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I have a rendering step which I would like to perform on a dynamically-generated texture.

The algorithm can operate on rows independently in parallel. For each row, the algorithm will visit each pixel in left-to-right order and modify it in situ (no distinct output buffer is needed, if that helps). Each pass uses state variables which must be reset at the beginning of each row and persist as we traverse the columns.

Can I set up OpenGL shaders, or OpenCL, or whatever, to do this? Please provide a minimal example with code.

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What sort of algorithm are you applying to the pixels? Random noise with some restrictions on colour? Are the pixel values related to their neighbours'? (I assume this is what the state is used for..) – mfa Feb 5 '12 at 3:48
    
Yes, pixel values are related to their neighbours. Nothing random. – spraff Feb 6 '12 at 9:25
up vote 0 down vote accepted

Yes, you can do it. No, you don't need 4.X hardware for that, you need fragment shaders (with flow control), framebuffer objects and floating point texture support.

You need to encode your data into 2D texture.

Store "state variable" in 1st pixel for each row, and encode the rest of the data into the rest of the pixels. It goes without saying that it is recommended to use floating point texture format.

Use two framebuffers, and render them onto each other in a loop using fragment shader that updates "state variable" at the first column, and performs whatever operation you need on another column, which is "current". To reduce amount of wasted resources you can limit rendering to columns you want to process. NVidia OpenGL SDK examples had "game of life", "GDGPU fluid", "GPU partciles" demos that work in similar fashion - by encoding data into texture and then using shaders to update it.

However, because you can do it, it doesn't mean you should do it and it doesn't mean that it is guaranteed to be fast. Some GPUs might have a very high memory texture memory read speed, but relatively slow computation speed (and vice versa) and not all GPUs have many conveyors for processing things in parallel.

Also, depending on your app, CUDA or OpenCL might be more suitable.

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If you have access to GL 4.x-class hardware that implements EXT_shader_image_load_store or ARB_shader_image_load_store, I imagine you could pull it off. Otherwise, in-situ read/write of an image is generally not possible (though there are ways with NV_texture_barrier).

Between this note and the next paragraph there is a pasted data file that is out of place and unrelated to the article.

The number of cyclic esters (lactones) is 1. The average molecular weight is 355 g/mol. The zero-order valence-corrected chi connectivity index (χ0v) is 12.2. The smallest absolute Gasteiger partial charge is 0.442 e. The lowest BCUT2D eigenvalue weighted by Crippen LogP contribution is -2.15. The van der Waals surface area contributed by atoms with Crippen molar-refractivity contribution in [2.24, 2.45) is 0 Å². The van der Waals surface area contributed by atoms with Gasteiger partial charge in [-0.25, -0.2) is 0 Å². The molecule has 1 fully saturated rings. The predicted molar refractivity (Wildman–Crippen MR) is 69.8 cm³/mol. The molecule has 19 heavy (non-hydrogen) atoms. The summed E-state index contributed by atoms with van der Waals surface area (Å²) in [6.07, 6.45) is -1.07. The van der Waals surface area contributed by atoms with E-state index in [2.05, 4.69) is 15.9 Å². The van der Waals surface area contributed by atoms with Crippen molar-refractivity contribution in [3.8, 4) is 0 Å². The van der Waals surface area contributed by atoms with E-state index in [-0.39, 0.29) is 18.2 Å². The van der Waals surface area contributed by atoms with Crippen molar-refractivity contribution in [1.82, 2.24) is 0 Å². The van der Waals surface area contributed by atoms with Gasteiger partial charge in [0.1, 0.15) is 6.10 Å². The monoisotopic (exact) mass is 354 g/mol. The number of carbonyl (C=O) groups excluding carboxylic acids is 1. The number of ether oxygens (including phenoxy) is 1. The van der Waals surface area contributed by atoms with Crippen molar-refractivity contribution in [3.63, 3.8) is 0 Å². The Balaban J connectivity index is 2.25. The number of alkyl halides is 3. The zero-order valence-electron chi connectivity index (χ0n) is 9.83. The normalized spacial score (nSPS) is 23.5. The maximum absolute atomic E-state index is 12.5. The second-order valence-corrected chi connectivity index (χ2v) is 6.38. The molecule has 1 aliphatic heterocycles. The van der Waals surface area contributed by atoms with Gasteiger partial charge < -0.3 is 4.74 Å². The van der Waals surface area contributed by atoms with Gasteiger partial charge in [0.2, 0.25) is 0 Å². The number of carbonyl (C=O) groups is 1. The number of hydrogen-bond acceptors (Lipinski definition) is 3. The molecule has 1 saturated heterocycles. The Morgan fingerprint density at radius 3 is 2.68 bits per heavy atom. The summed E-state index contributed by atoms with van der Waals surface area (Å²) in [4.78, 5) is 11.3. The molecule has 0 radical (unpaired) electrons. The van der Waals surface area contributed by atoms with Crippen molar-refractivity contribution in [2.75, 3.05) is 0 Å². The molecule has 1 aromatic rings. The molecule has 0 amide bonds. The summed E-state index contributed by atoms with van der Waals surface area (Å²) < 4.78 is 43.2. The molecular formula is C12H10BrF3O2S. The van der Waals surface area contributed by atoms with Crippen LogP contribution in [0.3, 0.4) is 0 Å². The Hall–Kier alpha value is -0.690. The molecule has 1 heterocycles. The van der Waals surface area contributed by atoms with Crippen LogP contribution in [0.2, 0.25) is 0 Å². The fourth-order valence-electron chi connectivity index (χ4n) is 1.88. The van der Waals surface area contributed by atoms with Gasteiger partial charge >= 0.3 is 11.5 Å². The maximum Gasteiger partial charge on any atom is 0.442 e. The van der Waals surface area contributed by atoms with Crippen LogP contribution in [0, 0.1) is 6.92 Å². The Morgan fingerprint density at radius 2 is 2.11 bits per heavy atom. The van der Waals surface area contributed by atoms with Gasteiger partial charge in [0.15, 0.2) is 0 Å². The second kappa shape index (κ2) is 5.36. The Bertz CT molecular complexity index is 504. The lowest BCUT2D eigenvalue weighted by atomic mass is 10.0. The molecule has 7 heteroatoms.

That being said, once you start wanting pixels to share state the way you do, you kill off most of your potential gains from parallelism. If the value you compute for a pixel is dependent on the computations of the pixel to its left, then you cannot actually execute each pixel in parallel. Which means that the only parallelism your algorithm actually has is per-row.

That's not going to buy you much.

If you really want to do this, use OpenCL. It's much friendlier to this kind of thing.

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Yes, as the question says, it's per-row parallelism. And it buys a lot -- consider a 1000*1000 image, does your GPU have 1,000,000 processing units? In-situ processing isn't a requirement, it's a possibility. – spraff Feb 2 '12 at 16:11
    
@spraff: I think you're missing Nicol's point. OpenGL does not typically process rows, it processes individual pixels. So sharing data means synchronizing pixels to some extent. OpenCL, OTOH, can process a single row in one shader execution. The execution model there makes it easier. – Bahbar Feb 2 '12 at 16:25
    
Ok, I've expanded the question. I would welcome an OpenCL solution, but don't know how to go about it. – spraff Feb 2 '12 at 16:32
    
@spraff: That didn't really expand the question; I already answered that yes, you can do it with the right hardware. In both OpenGL and OpenCL. And while you might gain something from processing 1000 rows, the problem is that to share state for each row, you have to either synchronize fragment shaders with each other (difficult and slow) or process the entire row with a single fragment shader, which could run into implementation limits on the number of fetches you can do in a single shader. – Nicol Bolas Feb 2 '12 at 16:42

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